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A Healthy Pursuit

Dhuru Patel portrait in graduation gown
Photo contributed by Dhuru Patel.

As Dhuru Patel graduated high school four years ago with plans to pursue a career in health care, the STEM-based focus and pre-health care study opportunities that NC State offered had him leaning toward attending the university. 

His receipt of the Dean and Gail Bunce Scholarship through the College of Sciences sealed the deal. 

In the time since he chose NC State, Patel said he has felt the full impact of that scholarship. He has worried less about paying for school, which allowed him to pursue study, extracurricular and service opportunities. Combined, those undergraduate experiences helped cement Patel’s decision to attend medical school.

Volunteer work with groups such as Wake Smiles at the Salvation Army, which provides dental care to under-resourced adults in Wake County, and Missions of Mercy, which offers free dental services, gave Patel the opportunity to see health care in action for those that otherwise couldn’t afford it. 

Most recently, he volunteered as a COVID-19 tester and with a vaccination team,  allowing him to see medicine at work in unprecedented times. 

“During college my volunteering became a bit more focused on helping to bridge the gap between what some of the community’s members need versus what they currently have,” Patel said. “It definitely helped push me toward medicine more as well, especially volunteering with medical organizations.”

Patel, who grew up in western North Carolina, will receive a B.S. in biological sciences with a concentration in human biology, and a minor in business administration this May.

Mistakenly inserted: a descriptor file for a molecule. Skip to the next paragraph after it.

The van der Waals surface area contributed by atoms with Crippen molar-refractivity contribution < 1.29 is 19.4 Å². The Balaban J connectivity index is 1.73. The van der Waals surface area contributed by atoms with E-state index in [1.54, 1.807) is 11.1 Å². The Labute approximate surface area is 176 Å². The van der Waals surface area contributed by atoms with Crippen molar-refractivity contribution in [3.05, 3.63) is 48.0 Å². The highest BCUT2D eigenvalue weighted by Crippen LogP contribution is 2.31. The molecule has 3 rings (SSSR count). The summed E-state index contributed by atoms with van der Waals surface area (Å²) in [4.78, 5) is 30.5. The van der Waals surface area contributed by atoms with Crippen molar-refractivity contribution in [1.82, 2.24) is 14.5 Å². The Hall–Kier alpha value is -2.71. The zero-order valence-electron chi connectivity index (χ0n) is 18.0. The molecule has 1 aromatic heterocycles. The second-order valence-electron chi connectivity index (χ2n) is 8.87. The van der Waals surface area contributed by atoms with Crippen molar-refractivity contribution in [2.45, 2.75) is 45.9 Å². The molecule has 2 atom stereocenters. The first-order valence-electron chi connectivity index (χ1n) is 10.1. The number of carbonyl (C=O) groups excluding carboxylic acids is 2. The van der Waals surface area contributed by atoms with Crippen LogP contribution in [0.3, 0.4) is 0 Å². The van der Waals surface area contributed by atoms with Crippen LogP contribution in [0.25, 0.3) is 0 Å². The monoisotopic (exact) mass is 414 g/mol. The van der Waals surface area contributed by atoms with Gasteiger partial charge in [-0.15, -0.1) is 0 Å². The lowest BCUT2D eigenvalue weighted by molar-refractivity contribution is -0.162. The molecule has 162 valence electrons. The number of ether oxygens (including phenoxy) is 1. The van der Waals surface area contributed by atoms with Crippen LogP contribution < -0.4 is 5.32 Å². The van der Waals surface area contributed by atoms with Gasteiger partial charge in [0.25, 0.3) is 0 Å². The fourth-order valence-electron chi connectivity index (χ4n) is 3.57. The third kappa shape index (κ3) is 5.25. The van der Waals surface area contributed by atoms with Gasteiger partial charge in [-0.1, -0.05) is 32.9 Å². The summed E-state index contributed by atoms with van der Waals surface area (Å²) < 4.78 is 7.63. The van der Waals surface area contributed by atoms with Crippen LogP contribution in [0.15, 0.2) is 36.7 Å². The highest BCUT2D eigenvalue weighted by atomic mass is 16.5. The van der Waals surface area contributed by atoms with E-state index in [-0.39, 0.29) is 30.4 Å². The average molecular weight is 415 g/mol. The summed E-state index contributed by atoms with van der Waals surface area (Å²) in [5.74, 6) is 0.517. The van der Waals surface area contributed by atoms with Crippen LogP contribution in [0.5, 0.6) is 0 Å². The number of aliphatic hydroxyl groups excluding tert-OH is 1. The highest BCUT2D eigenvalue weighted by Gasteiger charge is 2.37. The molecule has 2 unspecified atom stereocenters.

He is part of the Daniel L. Solomon Scholars Program, named for the College of Sciences’ inaugural dean, who spent more than 30 years at NC State before retiring in 2015. Solomon Scholars are selected based on academic achievement, scientific leadership qualities and distinctive life experiences. The program is currently made up of 16 named scholarships, including the Dean and Gail Bunce Scholarship.

A pre-medical school track requires not just intensive studies, but also professional and academic activities outside the classroom, such as shadowing and volunteering with medical professionals, he said.

“The scholarship was really a catalyst for my academic development because I was able to focus on that,” Patel said.

He also spent the last three years doing research under the direction of Adam Hartstone-Rose, associate professor in the Department of Biological Sciences. The research involved creating three-dimensional models of the skull and mandible of extinct species, then highlighting “bony correlates,” the marks on the bone made from interactions between soft tissue and bone, to predict bite force. Patel then compared that to data gathered from living animals.

“Traditionally, the original method would take a ‘birds eye’ shot of the bottom of the skull and the mandible and manually measure based on the picture, but my project was trying to do this with modern technology in 3-D space,” he explained. “We figured that the additional z dimension of the 3-D model would be more accurate than the 2-D original method with a picture, and would thus be a better predictor of bite force.”